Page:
HANCOCK COUNTY — Linda Garrity knows parenthood can be overwhelming, with so many decisions to make with little ones’ safety at stake — and she wants parents to know about the extensive network of community resources available to them to make it all easier.
To help local organizations and families connect with one another, Garrity has helped organize an event that will pull those parties together.
The inaugural Child Safety and Wellness Fair, scheduled for Aug. 29, will feature demonstrations and activities led by local providers whose causes run the gamut from tobacco prevention to Internet safety. The free event will feature about 30 vendors and will run from noon to 3 p.m. at the Hancock Wellness Center, 888 New Road in Greenfield.
Part of a partnership among the wellness center, Department of Child Services and the Children’s Bureau, the event is designed for both parents and children, said Garrity, community education coordinator at Hancock Regional Hospital.
Garrity hopes by engaging families in person, the organizations will be able to communicate their causes more effectively.
“Some people are hands-on learners,” she said. “They need to actually do something to learn it, and seeing it visually can make it easier and also more fun for them.”
She said the sooner they can share information about safe habits and practices, the better.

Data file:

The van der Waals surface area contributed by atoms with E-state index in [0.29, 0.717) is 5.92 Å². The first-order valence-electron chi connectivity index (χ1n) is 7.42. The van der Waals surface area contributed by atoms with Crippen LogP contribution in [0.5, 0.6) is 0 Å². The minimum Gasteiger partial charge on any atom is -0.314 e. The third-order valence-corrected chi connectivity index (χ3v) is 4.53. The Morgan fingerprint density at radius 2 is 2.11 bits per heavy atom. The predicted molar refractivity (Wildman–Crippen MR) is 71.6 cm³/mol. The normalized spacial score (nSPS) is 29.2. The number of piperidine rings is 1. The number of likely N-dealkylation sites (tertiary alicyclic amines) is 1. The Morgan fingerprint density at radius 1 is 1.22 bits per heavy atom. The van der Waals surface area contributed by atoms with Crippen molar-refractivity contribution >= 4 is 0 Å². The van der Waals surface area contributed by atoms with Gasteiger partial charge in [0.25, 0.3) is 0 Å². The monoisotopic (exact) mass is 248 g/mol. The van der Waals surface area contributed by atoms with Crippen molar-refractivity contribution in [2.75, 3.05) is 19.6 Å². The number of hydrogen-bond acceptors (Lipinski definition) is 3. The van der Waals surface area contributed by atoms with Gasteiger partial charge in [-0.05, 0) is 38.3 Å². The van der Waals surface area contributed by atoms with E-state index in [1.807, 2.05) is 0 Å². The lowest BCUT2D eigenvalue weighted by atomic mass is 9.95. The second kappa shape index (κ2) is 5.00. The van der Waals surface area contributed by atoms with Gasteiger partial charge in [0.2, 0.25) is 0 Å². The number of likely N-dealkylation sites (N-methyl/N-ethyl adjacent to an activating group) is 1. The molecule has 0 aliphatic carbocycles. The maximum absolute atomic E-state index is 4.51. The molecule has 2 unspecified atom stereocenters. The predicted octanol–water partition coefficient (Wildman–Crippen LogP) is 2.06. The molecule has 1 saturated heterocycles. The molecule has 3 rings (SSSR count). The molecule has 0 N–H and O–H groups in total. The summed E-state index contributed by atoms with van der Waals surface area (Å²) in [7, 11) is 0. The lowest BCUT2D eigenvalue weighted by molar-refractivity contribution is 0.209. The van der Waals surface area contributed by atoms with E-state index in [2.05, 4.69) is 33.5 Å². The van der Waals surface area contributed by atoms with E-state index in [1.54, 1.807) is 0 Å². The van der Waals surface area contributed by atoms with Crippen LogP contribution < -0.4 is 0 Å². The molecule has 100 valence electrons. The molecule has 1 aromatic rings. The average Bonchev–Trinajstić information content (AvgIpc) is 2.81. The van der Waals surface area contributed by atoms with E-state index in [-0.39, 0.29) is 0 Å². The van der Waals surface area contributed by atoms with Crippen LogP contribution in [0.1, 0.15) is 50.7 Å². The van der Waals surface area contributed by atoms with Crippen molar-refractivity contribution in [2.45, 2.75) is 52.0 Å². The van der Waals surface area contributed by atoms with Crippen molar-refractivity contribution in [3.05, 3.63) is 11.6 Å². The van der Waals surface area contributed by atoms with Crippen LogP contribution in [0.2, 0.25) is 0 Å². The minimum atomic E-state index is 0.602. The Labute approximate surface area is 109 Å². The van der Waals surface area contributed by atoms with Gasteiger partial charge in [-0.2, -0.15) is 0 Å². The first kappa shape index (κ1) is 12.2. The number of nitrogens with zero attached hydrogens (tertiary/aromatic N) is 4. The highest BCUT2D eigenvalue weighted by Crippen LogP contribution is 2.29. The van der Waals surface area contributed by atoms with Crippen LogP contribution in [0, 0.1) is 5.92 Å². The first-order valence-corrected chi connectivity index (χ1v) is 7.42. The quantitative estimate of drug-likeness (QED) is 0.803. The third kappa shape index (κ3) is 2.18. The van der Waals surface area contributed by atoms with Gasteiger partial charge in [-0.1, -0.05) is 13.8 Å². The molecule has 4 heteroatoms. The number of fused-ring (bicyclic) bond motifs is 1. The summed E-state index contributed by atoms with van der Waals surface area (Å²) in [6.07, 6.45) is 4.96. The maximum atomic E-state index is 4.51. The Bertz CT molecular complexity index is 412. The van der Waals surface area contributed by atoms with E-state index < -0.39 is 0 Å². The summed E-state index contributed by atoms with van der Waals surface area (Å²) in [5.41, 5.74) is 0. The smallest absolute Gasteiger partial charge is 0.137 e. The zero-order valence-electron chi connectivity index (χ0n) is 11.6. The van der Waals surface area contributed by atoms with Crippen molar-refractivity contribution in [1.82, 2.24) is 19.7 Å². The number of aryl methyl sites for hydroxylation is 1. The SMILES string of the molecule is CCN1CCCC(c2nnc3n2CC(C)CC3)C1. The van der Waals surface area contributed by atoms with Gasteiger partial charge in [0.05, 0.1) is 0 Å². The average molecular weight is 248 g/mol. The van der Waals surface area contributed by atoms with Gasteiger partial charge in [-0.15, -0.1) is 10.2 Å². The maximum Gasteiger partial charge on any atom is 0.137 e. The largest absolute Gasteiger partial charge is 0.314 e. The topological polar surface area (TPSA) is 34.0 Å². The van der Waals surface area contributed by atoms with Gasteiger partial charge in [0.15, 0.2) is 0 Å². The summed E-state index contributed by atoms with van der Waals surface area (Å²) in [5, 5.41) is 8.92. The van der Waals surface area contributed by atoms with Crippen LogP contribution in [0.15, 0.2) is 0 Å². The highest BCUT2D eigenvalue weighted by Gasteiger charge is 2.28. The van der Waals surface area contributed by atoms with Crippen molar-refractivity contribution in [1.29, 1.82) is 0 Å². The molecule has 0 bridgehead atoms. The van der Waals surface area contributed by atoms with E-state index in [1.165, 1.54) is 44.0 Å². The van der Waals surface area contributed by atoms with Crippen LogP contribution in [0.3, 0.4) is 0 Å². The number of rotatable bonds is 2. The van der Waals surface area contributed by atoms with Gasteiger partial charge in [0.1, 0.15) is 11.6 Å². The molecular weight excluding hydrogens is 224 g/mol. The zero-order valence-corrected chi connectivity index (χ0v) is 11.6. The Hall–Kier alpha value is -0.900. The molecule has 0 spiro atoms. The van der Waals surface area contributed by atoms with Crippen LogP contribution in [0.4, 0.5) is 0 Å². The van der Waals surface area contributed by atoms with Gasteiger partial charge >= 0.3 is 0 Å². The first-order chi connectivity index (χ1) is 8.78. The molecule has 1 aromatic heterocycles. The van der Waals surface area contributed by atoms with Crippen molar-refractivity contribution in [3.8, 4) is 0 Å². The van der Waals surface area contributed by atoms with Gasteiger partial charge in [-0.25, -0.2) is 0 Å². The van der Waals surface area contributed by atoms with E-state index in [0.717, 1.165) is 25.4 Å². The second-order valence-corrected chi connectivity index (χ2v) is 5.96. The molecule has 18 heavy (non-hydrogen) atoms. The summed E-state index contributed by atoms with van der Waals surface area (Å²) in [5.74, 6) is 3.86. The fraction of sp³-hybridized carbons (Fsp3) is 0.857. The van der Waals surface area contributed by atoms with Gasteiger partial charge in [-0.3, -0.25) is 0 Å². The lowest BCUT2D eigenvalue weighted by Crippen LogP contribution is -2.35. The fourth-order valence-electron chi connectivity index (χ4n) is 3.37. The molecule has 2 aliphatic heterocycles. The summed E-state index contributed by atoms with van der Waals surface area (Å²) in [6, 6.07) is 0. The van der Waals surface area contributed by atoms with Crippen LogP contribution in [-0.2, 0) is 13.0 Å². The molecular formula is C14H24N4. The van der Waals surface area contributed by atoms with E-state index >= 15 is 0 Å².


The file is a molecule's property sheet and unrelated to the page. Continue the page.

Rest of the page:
“What parents teach their children about safety becomes the norm for those kids,” Garrity said. “Kids learn what they’re taught, and they usually keep those values as they grow up.”
Many of the demonstrations are geared toward children, Garrity said, and the fair also will include door prizes, raffles and face-painting.
Families United for Support and Encouragement (FUSE), a resource, referral and support organization for area families whose children have special needs, will present a demonstration about the most effective techniques to combat bullying.
Denise Arland, executive director, said many children with special needs encounter bullying on a daily basis, so it’s important to broach the topic at the youngest age possible.
“We want kids to know that they don’t have to believe what somebody says about you if you believe in yourself,” Arland said.
Brandie Bastin, a coordinator for the Hancock County Tobacco Free Coalition, will have educational materials about the harmful effects of smoking for both parents and children.
She said most children who become addicted to tobacco later in life begin using it while they’re still minors, so it’s important to intervene as early as possible.
“It’s best for us to get the message across about how harmful tobacco is, because once they’ve started, most are addicted by the time they’re adults,” Bastin said. “We tell them that the best way to quit is not to start.”
The organization will also have educational materials available to parents about the risks associated with secondhand smoke.
Garrity, a certified passenger safety technician, will be at the fair to give demonstrations to parents about the proper way to buckle children into their car seats.
She said many parents aren’t aware of the current recommendations regarding car seats, and many children are transitioning to regular, adult seat belts too early.
“We know that nine out of 10 (parents) are using car seats incorrectly, and that’s very dangerous to the children.”
Garrity said she knows many parents are intimidated by all the decisions they face but hopes the fair will allay some of those fears.
“This is a way for all of us to get together and share information in a fun, non-threatening way,” she said.